The New Flextime: Summers Off?

Posted by: Michelle Conlin on July 25

mom kissing baby.jpg

I am deep in a fantasy. It is a new kind of fantasy for me, having nothing to do with the obtaining of something Marc Jacobs or the receiving of a free night’s stay (room service included) at the Four Seasons.

No, this fantasy is of an entirely different order. It involves the new currency in the workplace. The cushiest and most lusted after: the ability to control one’s time. The flexibilty to sculpt one’s schedule.

It is with the thought of this new benefit in mind—and in heavy withdrawal from an extra-luxe vacation—that I am filled with the fantasy of taking next summer off.

I first learned of this workplace micro-trend last summer, when I wrote a piece about the shape of perks to come.

In reporting this little ditty, I learned that more women at consulting shops like Deloitte and Touche and Ernst and Young were slicing and dicing their schedules so as to take the summers off to spend with their kids.

At around the same time, I heard the lovely story of a former colleague who has swung at deal at her employer where she works full time during the school year and then takes the summers off to dabble a la plage with her two boys. In return she receives 80% of her paycheck. Believe me. This girl is good. They would do anything to keep her.

Heaven knows most working women—save the trustafarian ovarian-lottery winners—can’t afford this kind of flexibility. Not without big-money-man husbands.

And many jobs wouldn’t lend themselves to such an arrangement.

But work with me. With the prospect of having the summer off, I know I for one would practice an entirely different kind of spending discipline so as to salt away enough to afford such largesse. I’m also waging that there are more kinds of knowledge-worker jobs that could be arranged to take advantage of such scheduling paradise.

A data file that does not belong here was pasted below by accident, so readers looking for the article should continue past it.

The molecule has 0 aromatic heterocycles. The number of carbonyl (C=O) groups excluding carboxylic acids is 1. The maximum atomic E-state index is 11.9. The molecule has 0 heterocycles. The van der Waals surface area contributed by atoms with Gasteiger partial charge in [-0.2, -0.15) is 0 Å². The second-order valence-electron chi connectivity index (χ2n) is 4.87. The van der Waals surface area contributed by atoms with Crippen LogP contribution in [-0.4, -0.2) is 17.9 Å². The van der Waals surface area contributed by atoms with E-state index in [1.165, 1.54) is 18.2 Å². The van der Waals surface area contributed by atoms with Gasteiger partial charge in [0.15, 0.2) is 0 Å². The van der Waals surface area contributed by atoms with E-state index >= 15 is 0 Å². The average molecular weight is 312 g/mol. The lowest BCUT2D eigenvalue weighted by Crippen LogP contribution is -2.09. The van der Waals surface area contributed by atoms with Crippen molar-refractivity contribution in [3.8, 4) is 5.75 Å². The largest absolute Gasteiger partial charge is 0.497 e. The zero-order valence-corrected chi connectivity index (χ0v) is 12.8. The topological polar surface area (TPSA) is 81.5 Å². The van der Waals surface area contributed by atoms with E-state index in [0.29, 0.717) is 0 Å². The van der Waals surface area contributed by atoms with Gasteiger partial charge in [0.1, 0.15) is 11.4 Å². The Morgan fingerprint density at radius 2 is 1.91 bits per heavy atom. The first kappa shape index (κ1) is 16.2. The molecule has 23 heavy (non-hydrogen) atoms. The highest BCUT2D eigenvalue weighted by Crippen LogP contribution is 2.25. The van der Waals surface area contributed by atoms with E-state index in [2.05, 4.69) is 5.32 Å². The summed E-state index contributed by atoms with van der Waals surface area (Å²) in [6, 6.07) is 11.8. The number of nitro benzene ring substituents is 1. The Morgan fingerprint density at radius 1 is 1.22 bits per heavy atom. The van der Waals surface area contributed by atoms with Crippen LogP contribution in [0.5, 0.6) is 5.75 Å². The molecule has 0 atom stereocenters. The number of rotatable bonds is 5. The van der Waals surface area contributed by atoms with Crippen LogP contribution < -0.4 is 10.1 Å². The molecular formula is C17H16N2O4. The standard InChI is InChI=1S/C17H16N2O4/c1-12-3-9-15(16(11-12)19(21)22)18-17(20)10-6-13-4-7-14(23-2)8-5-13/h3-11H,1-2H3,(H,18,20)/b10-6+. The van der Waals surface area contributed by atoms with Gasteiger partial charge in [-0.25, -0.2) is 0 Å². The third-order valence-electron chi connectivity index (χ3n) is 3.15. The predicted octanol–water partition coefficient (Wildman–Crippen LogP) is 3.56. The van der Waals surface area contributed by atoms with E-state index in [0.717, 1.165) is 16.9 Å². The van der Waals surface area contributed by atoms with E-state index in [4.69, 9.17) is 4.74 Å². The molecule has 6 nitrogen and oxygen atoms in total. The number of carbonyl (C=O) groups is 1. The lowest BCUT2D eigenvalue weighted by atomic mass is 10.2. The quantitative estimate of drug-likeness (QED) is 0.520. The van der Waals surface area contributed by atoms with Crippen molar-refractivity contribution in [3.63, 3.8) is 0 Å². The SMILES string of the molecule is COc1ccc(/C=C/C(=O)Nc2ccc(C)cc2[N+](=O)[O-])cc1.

Does this sound lifestsyle redesign sound delicious to anyone else?

Reader Comments

Robert S.

July 27, 2008 07:09 PM

I agree with you in theory, but in practice there are only a few companies that are willing to even try something like this. Heck, I get smacked down because I'm one minute late. Of course, I always said the best and the brightest always flock to companies that recognize their input and value. Which is exactly what I'm doing! It's not until you are gone that most places realize just how much you contributed and maybe, just maybe, the fact you wanted to spent 15 minutes with your family wasn't such a far-flung request after all.

Anonymous

August 12, 2008 12:37 PM

Yes, this does sound quite appealing, particularly as a young mother of two children. The constant struggle that most working women face is making sure they are able to satisfy their career ambitions without sacrificing the invaluable time of being around your children in their early years. I haven't yet found the right balance, but I do know that having an employer who is understanding and empathetic to the challenges of being a working mom is not only helpful, but necessary. If you can make the right business case for a "summer off" scenario and have a proposal on how this would work, then go for it. If you are a highly valued and quality employee who shows a strong sense of dedication and commitment, then the employer would be foolish for not giving your situation strong consideration.

Mike Wilkerson - 2GuysTalking

August 25, 2008 11:39 AM

I'm trying to find the appear of this, not only based on the comments provided here, but just because - initially - it sounds so outside the box.

But then I realized: I used to DO THIS when I was a kid! The Summers off were where many memories, habits and relationships were forged and they continue to fuel me to this day. The question then becomes:

Could I do "Summers Off?"

I don't think I could, mostly because of the nature of my job during the day in general. Even were I to venture out on to my own, the inability to tend to business over the summer (especially with movies galore coming out, people revisiting their marketing campaigns, reunions, graduations, marriages, etc) - that's a tall order.

Very interesting article though. Thanks for it!

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Cali Ressler, Jody Thompson and Brazen CareeristBest Buy HR renegades Cali Ressler and Jody Thompson and Yahoo’s “Brazen Careerist” columnist, Penelope Trunk, tell us how to juggle responsibilities without going crazy.

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